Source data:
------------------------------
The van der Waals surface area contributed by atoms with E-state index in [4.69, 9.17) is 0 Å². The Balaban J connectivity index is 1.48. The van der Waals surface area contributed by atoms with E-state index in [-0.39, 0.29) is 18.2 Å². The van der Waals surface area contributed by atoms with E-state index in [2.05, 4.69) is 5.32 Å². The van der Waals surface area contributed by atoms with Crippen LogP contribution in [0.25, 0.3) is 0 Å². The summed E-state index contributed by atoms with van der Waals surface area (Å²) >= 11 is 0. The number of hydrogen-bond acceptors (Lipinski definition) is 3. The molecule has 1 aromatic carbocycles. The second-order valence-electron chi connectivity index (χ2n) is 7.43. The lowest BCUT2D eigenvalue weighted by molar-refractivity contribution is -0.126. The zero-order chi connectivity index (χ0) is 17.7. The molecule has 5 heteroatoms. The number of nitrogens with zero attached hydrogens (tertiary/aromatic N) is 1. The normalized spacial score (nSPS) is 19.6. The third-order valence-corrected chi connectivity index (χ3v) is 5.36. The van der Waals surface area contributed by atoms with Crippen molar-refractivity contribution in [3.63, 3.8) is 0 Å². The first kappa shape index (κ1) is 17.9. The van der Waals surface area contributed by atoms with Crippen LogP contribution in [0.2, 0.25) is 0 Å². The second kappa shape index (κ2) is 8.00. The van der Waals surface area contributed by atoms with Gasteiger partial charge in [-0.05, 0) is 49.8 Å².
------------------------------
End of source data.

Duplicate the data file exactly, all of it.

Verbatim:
The van der Waals surface area contributed by atoms with E-state index in [4.69, 9.17) is 0 Å². The Balaban J connectivity index is 1.48. The van der Waals surface area contributed by atoms with E-state index in [-0.39, 0.29) is 18.2 Å². The van der Waals surface area contributed by atoms with E-state index in [2.05, 4.69) is 5.32 Å². The van der Waals surface area contributed by atoms with Crippen LogP contribution in [0.25, 0.3) is 0 Å². The summed E-state index contributed by atoms with van der Waals surface area (Å²) >= 11 is 0. The number of hydrogen-bond acceptors (Lipinski definition) is 3. The molecule has 1 aromatic carbocycles. The second-order valence-electron chi connectivity index (χ2n) is 7.43. The lowest BCUT2D eigenvalue weighted by molar-refractivity contribution is -0.126. The zero-order chi connectivity index (χ0) is 17.7. The molecule has 5 heteroatoms. The number of nitrogens with zero attached hydrogens (tertiary/aromatic N) is 1. The normalized spacial score (nSPS) is 19.6. The third-order valence-corrected chi connectivity index (χ3v) is 5.36. The van der Waals surface area contributed by atoms with Crippen molar-refractivity contribution in [3.63, 3.8) is 0 Å². The first kappa shape index (κ1) is 17.9. The van der Waals surface area contributed by atoms with Crippen LogP contribution in [0.2, 0.25) is 0 Å². The second kappa shape index (κ2) is 8.00. The van der Waals surface area contributed by atoms with Gasteiger partial charge in [-0.05, 0) is 49.8 Å².